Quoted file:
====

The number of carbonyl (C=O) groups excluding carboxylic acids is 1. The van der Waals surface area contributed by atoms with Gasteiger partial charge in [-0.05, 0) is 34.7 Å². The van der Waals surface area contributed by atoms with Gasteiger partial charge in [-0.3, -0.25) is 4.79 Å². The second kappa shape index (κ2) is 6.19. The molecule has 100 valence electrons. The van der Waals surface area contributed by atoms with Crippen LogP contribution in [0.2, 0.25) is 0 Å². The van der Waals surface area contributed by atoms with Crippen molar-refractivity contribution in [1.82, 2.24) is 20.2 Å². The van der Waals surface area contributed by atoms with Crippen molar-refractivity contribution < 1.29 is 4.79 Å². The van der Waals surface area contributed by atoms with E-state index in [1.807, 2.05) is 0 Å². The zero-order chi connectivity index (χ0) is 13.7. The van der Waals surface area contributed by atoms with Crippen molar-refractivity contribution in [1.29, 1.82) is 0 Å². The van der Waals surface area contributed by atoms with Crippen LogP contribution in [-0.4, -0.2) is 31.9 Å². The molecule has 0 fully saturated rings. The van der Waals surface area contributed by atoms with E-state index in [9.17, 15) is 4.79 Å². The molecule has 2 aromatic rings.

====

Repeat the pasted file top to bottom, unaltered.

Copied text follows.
The number of carbonyl (C=O) groups excluding carboxylic acids is 1. The van der Waals surface area contributed by atoms with Gasteiger partial charge in [-0.05, 0) is 34.7 Å². The van der Waals surface area contributed by atoms with Gasteiger partial charge in [-0.3, -0.25) is 4.79 Å². The second kappa shape index (κ2) is 6.19. The molecule has 100 valence electrons. The van der Waals surface area contributed by atoms with Crippen LogP contribution in [0.2, 0.25) is 0 Å². The van der Waals surface area contributed by atoms with Crippen molar-refractivity contribution in [1.82, 2.24) is 20.2 Å². The van der Waals surface area contributed by atoms with Crippen molar-refractivity contribution < 1.29 is 4.79 Å². The van der Waals surface area contributed by atoms with E-state index in [1.807, 2.05) is 0 Å². The zero-order chi connectivity index (χ0) is 13.7. The van der Waals surface area contributed by atoms with Crippen molar-refractivity contribution in [1.29, 1.82) is 0 Å². The van der Waals surface area contributed by atoms with Crippen LogP contribution in [-0.4, -0.2) is 31.9 Å². The molecule has 0 fully saturated rings. The van der Waals surface area contributed by atoms with E-state index in [9.17, 15) is 4.79 Å². The molecule has 2 aromatic rings.